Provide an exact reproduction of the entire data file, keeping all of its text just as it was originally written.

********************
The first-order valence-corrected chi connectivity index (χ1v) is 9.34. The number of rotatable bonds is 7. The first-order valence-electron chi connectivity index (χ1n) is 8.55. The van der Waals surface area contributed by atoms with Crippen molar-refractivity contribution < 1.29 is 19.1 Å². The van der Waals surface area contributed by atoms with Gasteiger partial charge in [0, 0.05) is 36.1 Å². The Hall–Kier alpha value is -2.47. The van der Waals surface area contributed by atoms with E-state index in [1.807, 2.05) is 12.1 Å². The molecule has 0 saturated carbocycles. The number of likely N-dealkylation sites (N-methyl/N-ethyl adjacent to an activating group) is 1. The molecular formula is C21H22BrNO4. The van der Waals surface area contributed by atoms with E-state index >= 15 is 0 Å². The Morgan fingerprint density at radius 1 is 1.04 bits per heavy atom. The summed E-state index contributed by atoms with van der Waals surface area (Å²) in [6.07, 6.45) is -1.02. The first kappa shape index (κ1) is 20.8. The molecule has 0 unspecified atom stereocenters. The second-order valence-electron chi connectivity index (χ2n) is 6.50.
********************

The first-order valence-corrected chi connectivity index (χ1v) is 9.34. The number of rotatable bonds is 7. The first-order valence-electron chi connectivity index (χ1n) is 8.55. The van der Waals surface area contributed by atoms with Crippen molar-refractivity contribution < 1.29 is 19.1 Å². The van der Waals surface area contributed by atoms with Gasteiger partial charge in [0, 0.05) is 36.1 Å². The Hall–Kier alpha value is -2.47. The van der Waals surface area contributed by atoms with E-state index in [1.807, 2.05) is 12.1 Å². The molecule has 0 saturated carbocycles. The number of likely N-dealkylation sites (N-methyl/N-ethyl adjacent to an activating group) is 1. The molecular formula is C21H22BrNO4. The van der Waals surface area contributed by atoms with E-state index >= 15 is 0 Å². The Morgan fingerprint density at radius 1 is 1.04 bits per heavy atom. The summed E-state index contributed by atoms with van der Waals surface area (Å²) in [6.07, 6.45) is -1.02. The first kappa shape index (κ1) is 20.8. The molecule has 0 unspecified atom stereocenters. The second-order valence-electron chi connectivity index (χ2n) is 6.50.